Last weekend, Rafael had a hard landing off a slide. He didn’t recover the way he normally does, and a trip to the emergency room uncovered that he had a buckle fracture in his leg.
While the ER docs were confident in their diagnosis, they still wanted us to follow up with an orthopedist in the next day or two to confirm and give us longer term care instructions. We were told that they would call the next day, but if we hadn’t heard from them by the afternoon, we should contact them.
We realized after the fact that the number they would probably be calling on would be our home phone number. We both wanted to be in our respective offices the next morning to get things taken care of before leaving for the doctor, but that would mean that no one would be home to answer the phone. While we had never used it before, we remembered that Comcast has a forwarding option that allowed us to redirect our home number to our cell phone (*72 for Comcast phone lines). That turns out to be pretty useful, and I think we might use that in the future when we are away.
To our surprise, the orthopedist did actually call us before noon, and they wanted to see us later that day. We rushed home and took Rafael in. Fortunately, they did not need to redo the x-rays, but they were able to show us a copy of the films taken the day before:
The buckle fracture is the small bump circled in the red. It won’t take long to heal – just two and a half weeks. Phew!
Rather than leaving him in the splint, they opted to put him in a plaster cast. This would give him a little more protection, and it would also allow him to put weight on it as it healed and became less painful. This was a relief for us, since Rafael is a very active kid, and we knew that forcing him to crawl for weeks on end would be frustrating for him.
Wrapping a cast on a 16 month old is only slightly less complicated than doing the x-rays, but together with the nurses we figured out a method. We brought over a hospital bed tray and put the iPad on top of it. The orthopedist and nurse worked under the tray, out of Rafael’s vision, and we used the iPad to distract him from what was going on under the table. Rafael sat on my lap during the procedure while I helped keep his focus on the iPad, and Aviva coordinated with the medical staff about the cast and how to hold Rafael’s leg. It worked pretty well, although I haven’t managed to get out the plaster that dripped on my jeans and sneakers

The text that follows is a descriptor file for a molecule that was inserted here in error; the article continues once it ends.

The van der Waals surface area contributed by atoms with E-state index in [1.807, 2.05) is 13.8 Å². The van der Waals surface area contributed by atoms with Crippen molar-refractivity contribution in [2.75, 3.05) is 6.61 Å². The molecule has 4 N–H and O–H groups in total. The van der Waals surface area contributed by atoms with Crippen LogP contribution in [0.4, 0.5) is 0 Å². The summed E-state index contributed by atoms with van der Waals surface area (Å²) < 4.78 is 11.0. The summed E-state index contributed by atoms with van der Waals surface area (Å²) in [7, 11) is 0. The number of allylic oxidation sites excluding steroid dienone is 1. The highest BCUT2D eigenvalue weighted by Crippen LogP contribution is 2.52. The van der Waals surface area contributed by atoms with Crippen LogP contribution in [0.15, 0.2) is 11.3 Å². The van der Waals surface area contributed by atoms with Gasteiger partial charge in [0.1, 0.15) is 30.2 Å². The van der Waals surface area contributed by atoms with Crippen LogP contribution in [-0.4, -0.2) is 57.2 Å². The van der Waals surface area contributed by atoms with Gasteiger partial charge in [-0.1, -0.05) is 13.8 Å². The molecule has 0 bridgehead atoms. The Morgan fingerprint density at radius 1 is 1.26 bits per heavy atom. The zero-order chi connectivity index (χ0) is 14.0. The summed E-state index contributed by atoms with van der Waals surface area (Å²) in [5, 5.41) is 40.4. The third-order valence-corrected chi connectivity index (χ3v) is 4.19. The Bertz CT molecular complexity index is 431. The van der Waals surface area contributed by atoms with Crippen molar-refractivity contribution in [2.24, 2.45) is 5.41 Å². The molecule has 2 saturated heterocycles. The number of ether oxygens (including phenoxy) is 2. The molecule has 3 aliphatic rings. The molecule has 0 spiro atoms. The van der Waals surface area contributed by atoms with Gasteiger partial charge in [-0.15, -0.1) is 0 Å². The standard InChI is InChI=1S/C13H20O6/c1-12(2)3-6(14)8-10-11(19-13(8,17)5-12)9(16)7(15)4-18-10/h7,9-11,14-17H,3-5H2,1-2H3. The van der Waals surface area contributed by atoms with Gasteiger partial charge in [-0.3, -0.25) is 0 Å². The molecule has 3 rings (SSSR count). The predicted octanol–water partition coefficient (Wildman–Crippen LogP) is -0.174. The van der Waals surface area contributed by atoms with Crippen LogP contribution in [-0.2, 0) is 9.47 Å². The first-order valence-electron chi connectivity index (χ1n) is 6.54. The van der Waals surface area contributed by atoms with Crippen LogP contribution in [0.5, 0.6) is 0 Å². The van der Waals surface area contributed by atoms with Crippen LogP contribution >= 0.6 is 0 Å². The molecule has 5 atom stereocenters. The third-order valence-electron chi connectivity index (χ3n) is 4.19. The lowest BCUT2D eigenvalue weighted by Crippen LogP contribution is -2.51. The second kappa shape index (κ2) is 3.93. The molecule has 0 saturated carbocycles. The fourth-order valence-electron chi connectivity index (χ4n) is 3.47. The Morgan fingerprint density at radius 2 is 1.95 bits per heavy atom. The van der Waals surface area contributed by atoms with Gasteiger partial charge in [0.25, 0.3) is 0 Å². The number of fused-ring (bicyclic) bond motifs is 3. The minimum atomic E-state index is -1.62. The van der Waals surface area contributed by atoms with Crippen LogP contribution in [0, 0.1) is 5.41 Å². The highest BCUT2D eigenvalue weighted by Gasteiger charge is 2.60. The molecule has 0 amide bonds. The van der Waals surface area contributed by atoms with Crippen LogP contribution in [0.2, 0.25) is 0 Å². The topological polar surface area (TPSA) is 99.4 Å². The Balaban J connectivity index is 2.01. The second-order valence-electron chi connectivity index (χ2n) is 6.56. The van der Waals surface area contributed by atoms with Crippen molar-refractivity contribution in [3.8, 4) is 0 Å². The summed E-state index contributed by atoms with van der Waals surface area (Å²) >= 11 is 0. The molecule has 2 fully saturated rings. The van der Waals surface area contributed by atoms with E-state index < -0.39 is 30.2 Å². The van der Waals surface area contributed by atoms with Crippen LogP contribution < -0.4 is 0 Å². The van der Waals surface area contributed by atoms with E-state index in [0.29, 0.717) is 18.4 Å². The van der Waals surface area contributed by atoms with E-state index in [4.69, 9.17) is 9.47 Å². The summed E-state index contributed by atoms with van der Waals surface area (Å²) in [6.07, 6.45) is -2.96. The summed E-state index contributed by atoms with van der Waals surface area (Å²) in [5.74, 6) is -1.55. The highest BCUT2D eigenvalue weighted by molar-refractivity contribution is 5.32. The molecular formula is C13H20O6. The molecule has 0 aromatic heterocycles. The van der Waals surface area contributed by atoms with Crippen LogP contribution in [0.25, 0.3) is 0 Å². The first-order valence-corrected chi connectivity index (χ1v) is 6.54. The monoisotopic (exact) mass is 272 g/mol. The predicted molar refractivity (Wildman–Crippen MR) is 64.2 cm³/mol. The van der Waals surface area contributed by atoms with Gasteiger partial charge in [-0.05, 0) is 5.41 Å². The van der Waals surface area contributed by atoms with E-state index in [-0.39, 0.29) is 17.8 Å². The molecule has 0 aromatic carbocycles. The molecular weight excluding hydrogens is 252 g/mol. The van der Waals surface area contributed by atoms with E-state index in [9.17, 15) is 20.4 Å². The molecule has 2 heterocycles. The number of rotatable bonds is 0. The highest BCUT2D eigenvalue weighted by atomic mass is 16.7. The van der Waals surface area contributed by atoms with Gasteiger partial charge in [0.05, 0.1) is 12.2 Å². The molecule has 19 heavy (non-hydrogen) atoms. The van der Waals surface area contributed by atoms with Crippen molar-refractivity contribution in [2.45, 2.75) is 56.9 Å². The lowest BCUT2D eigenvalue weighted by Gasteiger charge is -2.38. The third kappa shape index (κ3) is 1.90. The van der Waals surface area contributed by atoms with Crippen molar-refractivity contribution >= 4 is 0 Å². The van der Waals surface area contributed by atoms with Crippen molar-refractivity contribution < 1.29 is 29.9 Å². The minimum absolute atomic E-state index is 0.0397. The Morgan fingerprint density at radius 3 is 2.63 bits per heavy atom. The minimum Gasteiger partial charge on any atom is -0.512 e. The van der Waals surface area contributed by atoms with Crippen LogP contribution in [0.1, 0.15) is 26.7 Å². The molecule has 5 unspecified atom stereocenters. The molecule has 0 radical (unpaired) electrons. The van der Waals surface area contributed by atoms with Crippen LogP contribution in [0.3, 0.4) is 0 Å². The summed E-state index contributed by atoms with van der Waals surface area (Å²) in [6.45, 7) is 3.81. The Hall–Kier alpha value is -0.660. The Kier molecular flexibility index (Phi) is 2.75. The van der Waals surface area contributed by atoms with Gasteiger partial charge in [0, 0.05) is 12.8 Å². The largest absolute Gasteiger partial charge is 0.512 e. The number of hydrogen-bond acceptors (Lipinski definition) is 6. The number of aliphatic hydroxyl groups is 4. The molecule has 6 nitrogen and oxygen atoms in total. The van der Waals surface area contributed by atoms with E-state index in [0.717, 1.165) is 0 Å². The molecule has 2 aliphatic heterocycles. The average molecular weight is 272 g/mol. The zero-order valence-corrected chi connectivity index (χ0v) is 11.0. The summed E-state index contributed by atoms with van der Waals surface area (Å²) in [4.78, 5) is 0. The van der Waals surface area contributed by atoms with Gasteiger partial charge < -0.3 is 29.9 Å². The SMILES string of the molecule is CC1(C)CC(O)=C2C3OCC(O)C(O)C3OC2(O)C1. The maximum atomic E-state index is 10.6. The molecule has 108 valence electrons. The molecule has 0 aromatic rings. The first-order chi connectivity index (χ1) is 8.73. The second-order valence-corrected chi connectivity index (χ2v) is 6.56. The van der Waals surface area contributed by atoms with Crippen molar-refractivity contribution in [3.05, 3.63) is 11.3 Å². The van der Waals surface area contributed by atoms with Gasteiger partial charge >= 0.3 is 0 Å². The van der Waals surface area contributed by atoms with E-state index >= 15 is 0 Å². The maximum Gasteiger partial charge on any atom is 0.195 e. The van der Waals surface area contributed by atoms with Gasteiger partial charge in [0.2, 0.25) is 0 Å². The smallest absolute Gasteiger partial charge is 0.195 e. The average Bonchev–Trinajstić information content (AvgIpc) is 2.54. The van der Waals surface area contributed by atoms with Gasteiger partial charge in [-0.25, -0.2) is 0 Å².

When we got Rafael home, he seemed pretty oblivious to the cast. He crawled around and played, and soon he was even trying to climb things, although being mindful not to put any weight on his bad foot. He even tried to go down a small play slide in our basement, so clearly there is no lingering fear of slides:
Over the course of the week, Rafael has grown more comfortable putting weight on his foot. By the next day, he somehow managed to climb up onto our bed. A day after that, he was pulling himself up into a standing position for short periods. By yesterday, he was walking around comfortably as though there was nothing wrong with him.
I took Rafael to the Museum of Science today, one week after his accident. He was wearing a sock over his cast, so you couldn’t see exactly what it was. A woman looked down at his feet as we walked by and said, “I think someone lost a shoe.” I smiled and explained that actually Rafael had a broken bone in his leg. She gasped and said, “Well, clearly it isn’t slowing him down a bit!”
Indeed. Rafael is walking around as confidently as he ever did. In fact, I think he may even come out ahead in the end, since managing the weight of the cast is actually improving his balance.
In the video below, you can see just how well he manages to walk as he goes up and down a small ramp at the museum: